Author Topic: An electronic oscillator  (Read 608 times)

0 Members and 1 Guest are viewing this topic.

Offline Bondguy

  • Contributor
  • Posts: 41
An electronic oscillator
« on: December 29, 2017, 07:20:49 pm »
From a definition that an electronic oscillator converts the direct current signal into an alternating current signal,
I understand that  I must supply DIRECT current FIRST and then I receive ALTERNATING current signal.

But  if I measure voltages on that  oscillator , why do I measure alternating voltage ONLY?Where is the DIRECT signal that was supplied to the crystal first?
 

Offline Audioguru

  • Super Contributor
  • ***
  • Posts: 1508
  • Country: ca
Re: An electronic oscillator
« Reply #1 on: December 29, 2017, 07:28:54 pm »
An oscillator circuit is powered by a DC voltage and current. You can measure the DC.
Oscillation might begin by the sudden input voltage change when the power supply is turned on or by noise in the circuit.
 

Offline Bondguy

  • Contributor
  • Posts: 41
Re: An electronic oscillator
« Reply #2 on: December 29, 2017, 09:36:23 pm »
Yes, but when the oscillation starts, I can measure the oscillation ONLY( AC voltage). Where is DC voltage - the crystal is still supplied with DC voltage.

 

Offline barry14

  • Regular Contributor
  • *
  • Posts: 100
  • Country: us
Re: An electronic oscillator
« Reply #3 on: December 29, 2017, 10:13:52 pm »
Where are you making your measurements?  The output of most oscillators is an AC signal with no DC by design as that is the most useful signal to apply to other equipment.  However, internally, the oscillator is supplied with DC to power the circuits that generate the AC signal. Some function generators do have an offset feature so that a DC level (either positive or negative) can be added to the output signal. Note that the DC power to the oscillator circuits must be continuously applied or the AC signal will disappear.
 

Offline Zero999

  • Super Contributor
  • ***
  • Posts: 13018
  • Country: gb
  • 0999
Re: An electronic oscillator
« Reply #4 on: December 29, 2017, 10:44:38 pm »
Yes, but when the oscillation starts, I can measure the oscillation ONLY( AC voltage). Where is DC voltage - the crystal is still supplied with DC voltage.
That's the whole point of an oscillator: DC in, AC out.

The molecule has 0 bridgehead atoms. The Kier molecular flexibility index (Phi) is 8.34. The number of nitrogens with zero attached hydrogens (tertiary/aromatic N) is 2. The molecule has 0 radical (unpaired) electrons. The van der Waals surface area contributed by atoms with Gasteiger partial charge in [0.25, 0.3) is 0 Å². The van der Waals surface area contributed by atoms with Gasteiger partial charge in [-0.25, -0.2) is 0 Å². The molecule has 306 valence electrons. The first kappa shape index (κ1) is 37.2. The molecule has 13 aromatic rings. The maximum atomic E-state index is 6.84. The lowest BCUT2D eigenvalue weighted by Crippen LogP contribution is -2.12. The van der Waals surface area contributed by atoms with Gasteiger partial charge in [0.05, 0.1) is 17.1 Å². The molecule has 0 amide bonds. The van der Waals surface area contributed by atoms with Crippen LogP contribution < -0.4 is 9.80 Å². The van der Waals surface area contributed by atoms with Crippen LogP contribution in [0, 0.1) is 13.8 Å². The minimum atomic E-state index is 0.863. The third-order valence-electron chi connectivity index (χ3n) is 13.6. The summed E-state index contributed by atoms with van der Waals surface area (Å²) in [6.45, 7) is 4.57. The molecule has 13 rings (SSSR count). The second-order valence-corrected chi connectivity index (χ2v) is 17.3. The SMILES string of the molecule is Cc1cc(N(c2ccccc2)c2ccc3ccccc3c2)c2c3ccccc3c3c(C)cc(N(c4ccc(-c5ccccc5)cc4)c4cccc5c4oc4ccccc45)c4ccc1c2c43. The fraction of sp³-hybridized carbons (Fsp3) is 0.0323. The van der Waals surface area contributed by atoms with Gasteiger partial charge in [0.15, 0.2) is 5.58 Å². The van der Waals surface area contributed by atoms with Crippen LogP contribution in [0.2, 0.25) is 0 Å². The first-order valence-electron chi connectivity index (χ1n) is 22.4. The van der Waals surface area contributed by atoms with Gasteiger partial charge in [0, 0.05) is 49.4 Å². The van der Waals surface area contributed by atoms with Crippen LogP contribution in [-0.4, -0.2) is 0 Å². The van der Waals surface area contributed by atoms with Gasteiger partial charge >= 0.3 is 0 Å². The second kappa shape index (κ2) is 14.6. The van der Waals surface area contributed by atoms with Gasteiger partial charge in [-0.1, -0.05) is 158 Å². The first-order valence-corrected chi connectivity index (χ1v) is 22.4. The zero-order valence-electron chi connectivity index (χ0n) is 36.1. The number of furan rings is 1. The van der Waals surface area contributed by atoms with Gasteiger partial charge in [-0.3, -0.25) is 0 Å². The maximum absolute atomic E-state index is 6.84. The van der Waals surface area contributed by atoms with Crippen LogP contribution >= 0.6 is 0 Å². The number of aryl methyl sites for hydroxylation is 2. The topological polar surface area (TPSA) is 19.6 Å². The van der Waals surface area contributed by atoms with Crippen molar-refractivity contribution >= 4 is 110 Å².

What you most likely have is both AC and DC on top of one another. Please pose a schematic.
 

Offline danadak

  • Super Contributor
  • ***
  • Posts: 1875
  • Country: us
  • Reactor Operator SSN-583, Retired EE
Re: An electronic oscillator
« Reply #5 on: December 29, 2017, 11:30:02 pm »
In general terms an oscillator takes in energy, AC or DC, and
produces an ac signal that has some specific characteristic, not
necessarily related to the energy source used. Typically in our
terms a waveform with a specific frequency(s).

In short wavelength work, optical spectrum and above, the oscillator
is pumped by an ac signal and produces, typically, a fixed frequency
of light or wave.


Regards, Dana.
Love Cypress PSOC, ATTiny, Bit Slice, OpAmps, Oscilloscopes, and Analog Gurus like Pease, Miller, Widlar, Dobkin, obsessed with being an engineer
 

Offline Bondguy

  • Contributor
  • Posts: 41
Re: An electronic oscillator
« Reply #6 on: December 30, 2017, 07:37:14 am »
My  problem is that oscillator has a lower frequency than it should have.I replaced crystal and frequency is still lower. So I expect that DC voltage is lower, so that frequency is also lower. Is it possible? Or what can be a reason for a  lower frequency?
 

Offline IanMacdonald

  • Frequent Contributor
  • **
  • Posts: 944
  • Country: gb
    • IWR Consultancy
Re: An electronic oscillator
« Reply #7 on: December 30, 2017, 08:21:24 am »
More likely there is some other feedback mechanism than the crystal causing a lower frequency oscillation. If the feedback is way too strong, then one of the capacitors in the feedback loop may be acting as the timing component instead of the crystal. A smaller capacitor may solve this. 

The DC is usually blocked form reaching the output by a capacitor. Though at higher frequencies a transformer may be used.
 


Share me

Digg  Facebook  SlashDot  Delicious  Technorati  Twitter  Google  Yahoo
Smf